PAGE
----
The Pentagon says thousands of ISIS-K prisoners went free after the Taliban seized Afghanistan

  • Pentagon spokesman John Kirby said thousands of ISIS-K prisoners were released in Afghanistan.

  • He blamed Afghan forces for their lack of resistance as the Taliban took Bagram Air Base.

  • ISIS-K claimed responsibility for a bombing at the Kabul airport on Thursday that left scores dead.

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Pentagon spokesman John Kirby said at a press conference on Friday that thousands of ISIS-K prisoners were released in Afghanistan after the government fell to the Taliban two weeks ago.

"I don't know the exact number. Clearly, it's in the thousands when you consider both prisons, because both of them were taken over by the Taliban and emptied. But I couldn't give you a precise figure," he said in response to a reporter who asked how many how many prisoners were left at Bagram Air Base.

Kirby said the US military was turning over its entities to Afghan security forces and blamed them for a lack of resistance as the Taliban advanced.

"And as for emptying out, remember we were turning things over to Afghan national security forces, that was part of the retrograde process, was to turn over these responsibilities. And so they did have responsibility for those prisons and the bases at which those prisons were located," Kirby said. "And of course as the Taliban advanced, we didn't see the level of resistance by the Afghans to hold some territory, some bases, and unfortunately those were the bases the Afghans didn't hold."

Among the thousands of prisoners released from Parwan Detention Facility at Bagram and a separate prison, Pul-e-Charkhi, were also senior Al Qaeda operatives and Taliban fighters.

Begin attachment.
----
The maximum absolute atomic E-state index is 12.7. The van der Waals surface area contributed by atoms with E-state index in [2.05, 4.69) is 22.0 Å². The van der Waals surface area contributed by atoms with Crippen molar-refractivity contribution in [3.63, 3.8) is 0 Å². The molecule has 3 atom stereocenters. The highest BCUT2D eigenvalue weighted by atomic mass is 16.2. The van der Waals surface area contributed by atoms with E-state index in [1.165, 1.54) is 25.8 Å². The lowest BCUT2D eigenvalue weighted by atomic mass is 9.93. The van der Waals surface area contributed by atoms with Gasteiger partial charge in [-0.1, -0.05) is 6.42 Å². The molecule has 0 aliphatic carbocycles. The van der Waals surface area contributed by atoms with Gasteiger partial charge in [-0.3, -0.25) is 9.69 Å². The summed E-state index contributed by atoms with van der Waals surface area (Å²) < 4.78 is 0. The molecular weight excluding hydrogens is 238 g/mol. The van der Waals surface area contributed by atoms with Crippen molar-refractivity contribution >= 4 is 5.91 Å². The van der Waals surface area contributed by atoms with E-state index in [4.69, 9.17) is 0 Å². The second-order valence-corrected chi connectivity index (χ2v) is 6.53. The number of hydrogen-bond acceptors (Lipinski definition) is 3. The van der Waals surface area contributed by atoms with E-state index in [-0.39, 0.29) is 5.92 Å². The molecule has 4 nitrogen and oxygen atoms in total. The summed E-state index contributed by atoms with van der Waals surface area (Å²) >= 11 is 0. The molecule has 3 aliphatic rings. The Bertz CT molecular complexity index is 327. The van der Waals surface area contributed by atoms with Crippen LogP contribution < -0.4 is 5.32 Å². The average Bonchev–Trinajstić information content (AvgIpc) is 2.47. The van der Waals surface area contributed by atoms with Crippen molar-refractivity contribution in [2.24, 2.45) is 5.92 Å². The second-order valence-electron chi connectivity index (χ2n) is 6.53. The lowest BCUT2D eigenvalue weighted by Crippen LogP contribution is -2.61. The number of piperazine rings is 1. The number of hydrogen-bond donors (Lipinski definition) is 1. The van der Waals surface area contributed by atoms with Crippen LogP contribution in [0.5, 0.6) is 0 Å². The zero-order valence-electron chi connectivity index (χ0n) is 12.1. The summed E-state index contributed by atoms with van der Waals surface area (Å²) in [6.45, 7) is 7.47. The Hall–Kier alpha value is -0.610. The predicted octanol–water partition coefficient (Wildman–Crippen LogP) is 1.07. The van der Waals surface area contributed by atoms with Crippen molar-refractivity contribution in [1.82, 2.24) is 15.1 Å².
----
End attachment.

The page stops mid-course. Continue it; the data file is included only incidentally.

ISIS-K likely carried out Thursday's bombing outside the Kabul airport

ISIS-K, the Islamic State's Afghanistan affiliate, claimed responsibility for an attack in Kabul on Thursday that killed at least 13 US service members and wounded 18 more. More than 170 people were killed and at least 200 were wounded in the blast, an official with Afghanistan's Ministry of Public Health told CNN.

kabul explosion afghanistan
Smoke rises from a deadly explosion outside the airport in Kabul, Afghanistan, Thursday, Aug. 26, 2021. Associated Press/Wali Sabawoon

The Taliban and ISIS-K are sworn enemies. They've been fighting for years. ISIS-K, which arose in 2015, views the Taliban as apostates and not devout enough it terms of its adherence to Islam.

Though ISIS-K fighters were released during the Taliban's final, rapid push for control of the country, the Taliban also made a point to execute ISIS-K's former leader in the process. After the Taliban marched into the capital, Abu Omar Khorasani - the former head of the Islamic State's Afghanistan affiliate - was taken from Pul-e-Charkhi by Taliban militants and promptly killed alongside eight other ISIS-K members, the Wall Street Journal reported.

Experts say ISIS-K has an interest in generating chaos in Afghanistan to embarrass the Taliban and undermine its legitimacy.

The Taliban's takeover of Afghanistan "puts significant pressure on ISIS to demonstrate its continued relevance to global jihad, which will make ISIS more dangerous as it attempts to prove the organization's capability and relevance," Jennifer Cafarella, a national security fellow at the Institute for the Study of War, told Insider.

"ISIS will attempt to erode the Taliban's governance and attack the Taliban's religious legitimacy on the ground," Cafarella added.

The group is assessed to have somewhere between 1,500 to 2,000 fighters in Afghanistan, according to a UN report from June, though its numbers may have been bolstered by the recent prison breaks.

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